Saturday, February 16, 2013

Where have all the trend traders gone?

The broad market advance from the 2009 lows, despite the periodic volatility, reminds us of the late 1990s bull market.  The only thing missing is the presence of the retail investor.  That is to say, the typical “trend trader” of the ‘90s and earlier 2000s is nowhere to be found.

What’s ironic is that the stock market environment of the past few months has been ideal, even textbook, for trend trading.  Indeed, the methodology based on identifying upward trends in actively traded stocks via trend lines or moving averages and then riding those trends has been perfectly suited to the trading environment of most of 2012 and 2013 to date. 

So why have retail traders remained mostly on the sidelines, missing most of this impressive rally? The main reason for their absence is the long-term fear engendered by the historic 2008 credit collapse.  Psychologists tell us that it takes the average investor about 3-4 years to recognize a reversal of the major trend.  Based on those numbers, it’s not surprising that many small time traders and investors are only now recognizing the enormous gains that equities have achieved since 2009.  This partly accounts for the recent liquidation of safe haven investments like gold and bonds – the two areas that investors flocked to after 2008.

Yet there has hardly been a major rush back into equities of the kind we witnessed in the late 1990s and mid-2000s.  The fact that trading volume on the NYSE has been relatively low considering the magnitude of the rally is telling (see chart below).  The diminished volume trend over the last couple of years overwhelmingly suggests that the public hasn’t bought into this rally.

Diminishing volume suggests the public has missed this rally.

Another point to consider is a phenomenon known as “trading range trepidation.”  This is a term I coined several years ago to describe the angst that many traders and investors experience whenever a long-term trading range ceiling is reached by the major indices.  Whenever a trading range top is being tested by, say, the S&P 500 (SPX), instead of investors getting excited at the possibilities of a breakout above the ceiling, you can always expect to see an increasing reticence to buy.  This is one reason why the market often backs off several times after reaching a major trading range ceiling before finally punching through it.  Many investors use this test of the trading range ceiling as an opportunity to take profits and reduce long commitments instead of increasing them.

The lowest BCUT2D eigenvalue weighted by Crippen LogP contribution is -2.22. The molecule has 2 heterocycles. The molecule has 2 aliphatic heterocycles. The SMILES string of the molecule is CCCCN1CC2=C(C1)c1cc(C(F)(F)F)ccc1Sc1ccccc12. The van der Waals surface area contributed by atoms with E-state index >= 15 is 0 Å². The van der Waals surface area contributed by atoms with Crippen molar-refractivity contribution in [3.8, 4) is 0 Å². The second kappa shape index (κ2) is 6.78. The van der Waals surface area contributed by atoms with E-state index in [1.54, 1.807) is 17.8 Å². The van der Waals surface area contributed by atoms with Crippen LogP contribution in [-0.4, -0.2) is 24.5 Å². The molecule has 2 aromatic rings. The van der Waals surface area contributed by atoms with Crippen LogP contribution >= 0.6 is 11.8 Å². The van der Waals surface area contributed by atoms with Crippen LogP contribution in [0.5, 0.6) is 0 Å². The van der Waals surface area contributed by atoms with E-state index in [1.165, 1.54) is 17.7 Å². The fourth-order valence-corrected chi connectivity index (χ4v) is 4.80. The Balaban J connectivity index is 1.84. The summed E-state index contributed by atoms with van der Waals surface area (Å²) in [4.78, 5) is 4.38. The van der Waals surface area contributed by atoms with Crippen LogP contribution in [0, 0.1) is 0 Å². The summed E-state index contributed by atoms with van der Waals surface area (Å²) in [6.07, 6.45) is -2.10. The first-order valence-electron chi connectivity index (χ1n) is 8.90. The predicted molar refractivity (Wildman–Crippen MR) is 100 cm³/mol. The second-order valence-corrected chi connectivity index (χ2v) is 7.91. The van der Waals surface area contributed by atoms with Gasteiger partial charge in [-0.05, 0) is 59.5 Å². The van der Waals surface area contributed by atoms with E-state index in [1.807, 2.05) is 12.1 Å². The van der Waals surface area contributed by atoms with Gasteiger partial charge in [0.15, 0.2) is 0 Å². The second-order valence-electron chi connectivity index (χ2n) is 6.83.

Note that in the 10-year monthly chart of the SPX shown here, the market is once again testing what could be described as a major long-term trading range ceiling.  Knowing what we do about the psychology of trading ranges, this would partly account for the reluctance of retail investors to enter the market right now.

Trading range trepidation
Psychologists also inform us that it takes the average retail investor anywhere from 5 to 10 years – or even longer – to recover from the psychic effects of a major financial collapse.  The more an individual investor lost in the crash, the deeper and longer-lasting the psychological scars tend to be.  Painful memories of the 2008 credit crisis have undoubtedly kept many a retail investor from re-entering the equities market as a participant.  Yet we also know from studying behaviorism that rising prices will eventually attract the more skittish investors.  The thought of missing out on an historic opportunity can entice even the most reluctant investor to enter the market fray. 

There are some who believe that this cyclical recovery won’t end until the public rushes in en mass as buyers.  There may be some truth to that, but the market doesn’t necessarily need the return of the retail investor (or trend trader) to put in a major top.   Trading today is dominated by institutions, HTFs and hedge funds.  The market has obviously done just fine without the public’s participation and can probably continue doing so without it.  For clues as to when the market’s next major top is in traders need not focus on the retail investor.  Instead, look to the technical and fundamental data, i.e. to the market itself for clues.  

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